Noel Long’s history of sex offending: ‘When I got a call to say he was convicted, I cried’

Long had been in and out of the courts for most of his life but was consistently lucky in avoiding major convictions. His luck finally ran out this month

If Noel Long was upset that his holiday plans to drive his prized Harley-Davidson to Portugal were being scuppered by gardaí, he certainly wasn’t showing it when they called last summer to arrest him at his house in Passage West, Co Cork, for the murder of Nora Sheehan over 40 years earlier.

Detectives from west Cork, led by Det Insp Eamonn Brady, had arrived at the 74-year-old’s mid-terraced house at Maulbawn just before 8am on June 28th, 2022, after receiving directions from the Director of Public Prosecutions the previous day to charge Long with the murder of mother of three Nora Sheehan in 1981.

That Long didn’t seem shocked to be confronted by gardaí was perhaps no surprise to the officers, given that they had contacted him about the case months earlier. “He was calm out, no reaction at all,” said one source.

Det Insp Brady rang Long in May 2022 to inform him that new evidence had come to light as a result of a cold case review begun in 2008 into the murder of 54-year-old Ms Sheehan in June 1981. He advised him to seek legal advice before asking him if he would meet gardaí.


Long told the detective he wouldn’t be meeting any gardaí, and didn’t want anything to do with the case, saying he had kept his head down for 40 years and moved on with his life.

He adopted a similar position when formally charged with Ms Sheehan’s murder, making no reply to the charge.

Earlier this month, Long was convicted of her murder by a unanimous verdict of the jury following a three-week trial at the Central Criminal Court in Dublin.

While Long has since lodged an appeal against conviction, the case marked the end of a long road for the Sheehan family.

‘Poxed lucky’

But it also marked the end of a long road for gardaí in Cork, many long retired, who for four decades lived with the frustration of believing Long had got away with the murder of the vulnerable Ballyphehane woman simply through chance. As one said: “He was poxed lucky over the years.”

Long’s descent into criminality had begun as a teenager. Growing up at Liam Lynch Park on Glasheen Road, not far from St Finbarr’s Cemetery on Cork’s southside, he was the eldest of five sons and two daughters born to Noel Long snr and his wife Nellie, and the only one to lead a life of crime.

“The Longs were a very decent family,” says one retired garda familiar with Long’s many encounters with the law. “Noel snr was a good plumber and one of the first to start installing central heating in Cork, and Nellie was a lovely woman, but Noel jnr went off the rails very early on.”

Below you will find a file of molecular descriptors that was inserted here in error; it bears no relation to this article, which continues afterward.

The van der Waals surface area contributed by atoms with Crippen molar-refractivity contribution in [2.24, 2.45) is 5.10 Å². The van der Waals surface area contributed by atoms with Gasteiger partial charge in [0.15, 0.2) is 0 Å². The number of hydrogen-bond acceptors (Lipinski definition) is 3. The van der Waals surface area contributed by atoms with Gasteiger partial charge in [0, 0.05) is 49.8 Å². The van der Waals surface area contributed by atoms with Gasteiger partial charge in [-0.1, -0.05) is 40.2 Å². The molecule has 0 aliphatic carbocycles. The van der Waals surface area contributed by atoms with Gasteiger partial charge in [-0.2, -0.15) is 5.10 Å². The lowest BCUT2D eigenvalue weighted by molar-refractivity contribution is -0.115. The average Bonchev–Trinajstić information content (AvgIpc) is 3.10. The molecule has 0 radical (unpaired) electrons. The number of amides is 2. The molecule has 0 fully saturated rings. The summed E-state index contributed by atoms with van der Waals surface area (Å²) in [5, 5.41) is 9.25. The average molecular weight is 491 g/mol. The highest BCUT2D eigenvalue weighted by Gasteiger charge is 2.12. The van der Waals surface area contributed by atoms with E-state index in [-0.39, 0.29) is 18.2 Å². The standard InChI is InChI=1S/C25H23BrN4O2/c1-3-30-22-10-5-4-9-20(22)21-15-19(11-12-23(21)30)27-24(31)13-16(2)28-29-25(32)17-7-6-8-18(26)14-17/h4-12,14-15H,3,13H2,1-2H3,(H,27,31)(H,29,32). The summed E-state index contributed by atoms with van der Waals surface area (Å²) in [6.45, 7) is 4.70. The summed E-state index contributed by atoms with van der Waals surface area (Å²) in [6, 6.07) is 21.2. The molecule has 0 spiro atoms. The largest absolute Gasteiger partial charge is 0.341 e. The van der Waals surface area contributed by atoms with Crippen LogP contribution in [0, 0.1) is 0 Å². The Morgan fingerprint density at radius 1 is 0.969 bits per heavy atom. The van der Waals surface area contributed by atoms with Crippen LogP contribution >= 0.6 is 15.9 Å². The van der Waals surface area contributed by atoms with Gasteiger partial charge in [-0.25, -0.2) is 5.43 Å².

An apprentice welder with a company on the Carrigrohane Straight, Long got his first conviction at the age of 17 when he pleaded guilty at Cork District Court to stealing cars and the larceny of jewellery in February 1966. He was given nine months’ detention in St Patrick’s Institution.

Upon his release, Long headed to the UK but he was soon in trouble again, pleading guilty to burglary after he broke into three houses in Penrhyn Bay in Llandudno, North Wales, and stole property worth £117 and a van. He avoided a jail term by agreeing to return to Ireland.

Long returned to Cork. Some time afterwards he travelled to Ballymena in Co Antrim to join the Royal Irish Rangers and returned to the UK with the regiment in 1969, despite having given an undertaking to the court in Caernarfonshire in June 1967 not to return to the UK for three years.

Long had climbed up a drainpipe of the house of his commanding officer, a colonel, and broken into an upstairs room. The colonel’s 18-year-old daughter woke up to find him lying across her in her bed and he kissed her on the mouth

By September 1969, then aged 20, he again appeared before British courts, this time charged with burglary and indecently assaulting a young woman in a house at Catterick Army Camp in Yorkshire while stationed there with his regiment.

He was arrested and was being held at Richmond Police Station in Yorkshire when he managed to escape through a hole in the roof, triggering a manhunt involving three helicopters, 50 police and tracker dogs before being recaptured a few days later at Hinckley in Leicestershire.

‘Dastardly and frightening’

At his trial in October 1969, it emerged that Long, a fitness fanatic, had climbed up a drainpipe of the house of his commanding officer, a colonel, and broken into an upstairs room. The colonel’s 18-year-old daughter woke up to find him lying across her in her bed and he kissed her on the mouth.